The Washington Post
Why Chips and child care are a poor policy mix
We Americans love a good twofer. We hunger for a free lunch. Two (or three) birds are always better than one, and so on. Unfortunately, this approach has infected our industrial policymaking, too, sticking taxpayers with lots of big, expensive, larded-up programs that try to achieve everything, a little bit. However noble the aims of President Biden’s economic agenda, virtually every ambitious program gets saddled with too many other unrelated objectives to do any of them well.
The latest example involves a (well-intentioned but ham-handed) attempt to bundle computer chips with child care.
The bipartisan Chips Act appropriated $52 billion in subsidies to the U.S. semiconductor industry. It’s one of several planks of the country’s turn back toward “industrial policy,” the idea that government should exert more influence in deciding which sectors grow. This particular law supposedly has a narrow national and economic security objective: making the United States less reliant on other countries — particularly China — for key inputs necessary to produce cars, computers, phones and other everyday technologies. This need became particularly clear during the pandemic, when the disruption to global semiconductor supply chains left downstream U.S. manufacturers struggling to operate.
This strategy has hit some snags, however.
There’s a shortage of skilled construction workers to build complex semiconductor factories (called “fabs”), as well as all the other infrastructure and energy projects that Congress has simultaneously funded in its industrial-policy binge.
For example, the Columbus, Ohio, area alone is the planned home for two new fabs and a battery plant. These yet-to-be-built projects will require around 10,000 construction workers.
Sounds great, right? Biden thinks so. It’s a sort of triple dividend — access to chips, batteries and more middle-class jobs. Except the country is already running at close to full employment, and there aren’t enough available skilled construction workers in all of Ohio to fill these positions. Other nearby states need workers for their own projects. And there are scant plans to scale up the construction labor force (such as, say, through immigration) anytime soon.
Semiconductor projects underway elsewhere also face serious logistical and budgetary challenges.
In a recent earnings call, the company building two new fabs in Phoenix said construction costs alone were four to five times (!) more expensive in Arizona than in its native Taiwan, not only because of labor costs but also the permit process and other obstacles. These are common complaints in the United States; it’s more expensive to build almost anything here than it is in other countries, even those with robust labor and environmental protections.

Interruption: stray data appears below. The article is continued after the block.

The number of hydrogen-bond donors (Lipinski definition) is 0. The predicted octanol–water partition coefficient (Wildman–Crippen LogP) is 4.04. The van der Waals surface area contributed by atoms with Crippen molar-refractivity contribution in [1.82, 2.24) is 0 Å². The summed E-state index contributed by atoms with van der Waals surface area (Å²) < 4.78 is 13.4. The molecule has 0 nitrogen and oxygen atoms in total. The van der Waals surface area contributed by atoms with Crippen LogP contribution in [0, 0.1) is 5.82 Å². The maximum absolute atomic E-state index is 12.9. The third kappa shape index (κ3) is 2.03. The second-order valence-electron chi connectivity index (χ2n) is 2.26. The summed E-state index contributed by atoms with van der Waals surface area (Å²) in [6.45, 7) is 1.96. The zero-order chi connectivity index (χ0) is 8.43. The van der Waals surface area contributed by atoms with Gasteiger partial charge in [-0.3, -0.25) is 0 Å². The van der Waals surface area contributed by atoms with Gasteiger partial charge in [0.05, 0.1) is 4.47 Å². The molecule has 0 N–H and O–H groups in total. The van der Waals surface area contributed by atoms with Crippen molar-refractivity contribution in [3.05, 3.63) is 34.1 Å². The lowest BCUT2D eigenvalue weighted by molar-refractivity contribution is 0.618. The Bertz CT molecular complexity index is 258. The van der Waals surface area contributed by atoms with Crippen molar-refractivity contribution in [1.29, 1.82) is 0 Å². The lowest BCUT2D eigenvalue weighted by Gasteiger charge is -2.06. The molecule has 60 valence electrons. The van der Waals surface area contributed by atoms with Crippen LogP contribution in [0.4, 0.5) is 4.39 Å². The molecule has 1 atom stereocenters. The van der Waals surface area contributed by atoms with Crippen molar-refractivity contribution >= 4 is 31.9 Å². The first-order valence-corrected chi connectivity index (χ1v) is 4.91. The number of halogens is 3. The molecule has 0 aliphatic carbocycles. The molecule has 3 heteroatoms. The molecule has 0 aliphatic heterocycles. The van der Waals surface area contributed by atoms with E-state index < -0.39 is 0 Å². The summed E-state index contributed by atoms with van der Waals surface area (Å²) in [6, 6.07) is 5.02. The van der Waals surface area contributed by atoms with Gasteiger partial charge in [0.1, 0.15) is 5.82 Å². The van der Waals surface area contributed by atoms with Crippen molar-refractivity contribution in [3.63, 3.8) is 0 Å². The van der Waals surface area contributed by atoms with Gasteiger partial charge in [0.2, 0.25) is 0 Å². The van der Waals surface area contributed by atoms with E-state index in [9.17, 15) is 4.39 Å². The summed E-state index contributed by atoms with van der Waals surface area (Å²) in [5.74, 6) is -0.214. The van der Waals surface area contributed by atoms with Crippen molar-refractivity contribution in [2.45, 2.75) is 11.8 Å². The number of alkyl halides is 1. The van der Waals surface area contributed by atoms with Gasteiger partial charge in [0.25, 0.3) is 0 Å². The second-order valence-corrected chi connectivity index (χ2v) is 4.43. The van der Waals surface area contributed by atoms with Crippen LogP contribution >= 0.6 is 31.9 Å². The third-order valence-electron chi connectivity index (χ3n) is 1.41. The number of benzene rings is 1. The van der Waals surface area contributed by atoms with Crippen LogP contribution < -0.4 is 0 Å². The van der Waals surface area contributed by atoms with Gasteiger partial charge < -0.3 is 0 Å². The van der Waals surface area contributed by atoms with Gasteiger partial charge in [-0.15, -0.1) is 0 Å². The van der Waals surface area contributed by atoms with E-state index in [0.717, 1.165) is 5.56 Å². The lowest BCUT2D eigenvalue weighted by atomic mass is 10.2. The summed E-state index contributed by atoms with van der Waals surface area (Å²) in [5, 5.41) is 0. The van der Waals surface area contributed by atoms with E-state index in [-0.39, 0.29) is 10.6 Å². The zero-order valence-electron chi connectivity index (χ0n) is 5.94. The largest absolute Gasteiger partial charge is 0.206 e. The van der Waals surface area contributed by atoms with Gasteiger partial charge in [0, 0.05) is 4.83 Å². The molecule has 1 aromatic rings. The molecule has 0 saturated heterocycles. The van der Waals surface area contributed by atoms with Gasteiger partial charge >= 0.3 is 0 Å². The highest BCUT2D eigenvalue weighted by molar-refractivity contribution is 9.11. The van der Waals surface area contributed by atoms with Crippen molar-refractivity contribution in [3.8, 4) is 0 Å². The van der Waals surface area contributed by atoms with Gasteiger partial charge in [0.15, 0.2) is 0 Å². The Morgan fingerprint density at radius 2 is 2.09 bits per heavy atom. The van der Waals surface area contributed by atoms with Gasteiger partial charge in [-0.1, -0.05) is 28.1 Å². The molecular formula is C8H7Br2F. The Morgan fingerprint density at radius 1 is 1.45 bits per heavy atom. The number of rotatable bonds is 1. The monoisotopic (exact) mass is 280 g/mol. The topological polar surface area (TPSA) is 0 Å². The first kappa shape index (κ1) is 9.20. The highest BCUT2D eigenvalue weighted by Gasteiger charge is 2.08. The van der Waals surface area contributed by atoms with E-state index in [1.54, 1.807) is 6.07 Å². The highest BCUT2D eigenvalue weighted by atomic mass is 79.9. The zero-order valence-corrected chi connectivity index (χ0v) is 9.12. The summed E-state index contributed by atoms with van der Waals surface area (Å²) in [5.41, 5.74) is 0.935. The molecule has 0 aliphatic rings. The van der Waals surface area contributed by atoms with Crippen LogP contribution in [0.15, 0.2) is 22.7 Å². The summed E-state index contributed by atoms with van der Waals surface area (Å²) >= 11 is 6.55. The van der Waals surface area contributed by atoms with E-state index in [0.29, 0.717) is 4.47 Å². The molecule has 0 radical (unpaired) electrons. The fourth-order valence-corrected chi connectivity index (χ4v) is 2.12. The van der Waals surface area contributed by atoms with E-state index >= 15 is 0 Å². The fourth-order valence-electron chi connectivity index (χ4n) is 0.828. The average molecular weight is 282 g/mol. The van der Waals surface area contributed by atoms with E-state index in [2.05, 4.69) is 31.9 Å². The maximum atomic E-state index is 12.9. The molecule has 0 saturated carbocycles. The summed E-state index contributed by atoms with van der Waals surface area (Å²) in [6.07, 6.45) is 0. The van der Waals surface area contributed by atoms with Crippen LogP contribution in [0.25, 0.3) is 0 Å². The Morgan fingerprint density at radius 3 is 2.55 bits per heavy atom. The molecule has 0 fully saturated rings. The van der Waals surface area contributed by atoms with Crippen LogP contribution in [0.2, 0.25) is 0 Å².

All of which is to say that the U.S. government should be working to get costs down, or otherwise find ways to get more bang for the taxpayer’s buck. If U.S. policymakers want to rapidly expand semiconductor manufacturing — or improve our infrastructure, or accelerate the clean-energy transition — that requires incentivizing leaner, more efficient operations, not creating make-work projects.
Instead, U.S. officials have attached additional expensive conditions and objectives to these and other initiatives.
This week, the Commerce Department announced a slew of new requirements for those applying for Chips Act funds. Some relate to actually building quality products. Others cram in unrelated social goals. For example, larger Chips Act grant recipients must guarantee child care for all workers who build or operate their plants.
I’m very much in favor of expanding access to child care, via a strategic, comprehensive, well-thought out plan. But piggybacking rushed child-care initiatives onto unrelated semiconductor manufacturing objectives is likely to diminish our ability to do either thing well.
After all, chip manufacturers and construction firms probably have a good sense of what kinds of compensation and benefits are most effective at attracting scarce workers; if spending an additional dollar on child care rather than salary attracted hires, they’d provide it.
We should be optimizing for the objective we’re supposedly pursuing. I’d rather see a well-designed chips program, and a separate well-designed child-care program (ideally one that doesn’t lock workers to a specific employer to maintain access to care). But instead — presumably because it’s so hard to get any given bill through Congress — virtually all these industrial policy programs take a similarly Christmas-treed, all-of-the-above approach. Biden’s marquee infrastructure bill and climate law have also been weighed down with expensive requirements — in this case “Buy America” and other protectionist provisions that mean any given amount of money will buy taxpayers fewer bridges, broadband or electric cars.
There’s already some skepticism about the wisdom of the U.S. pivot on industrial policy. This is a chance for proponents to prove their case — and they appear to be blowing it.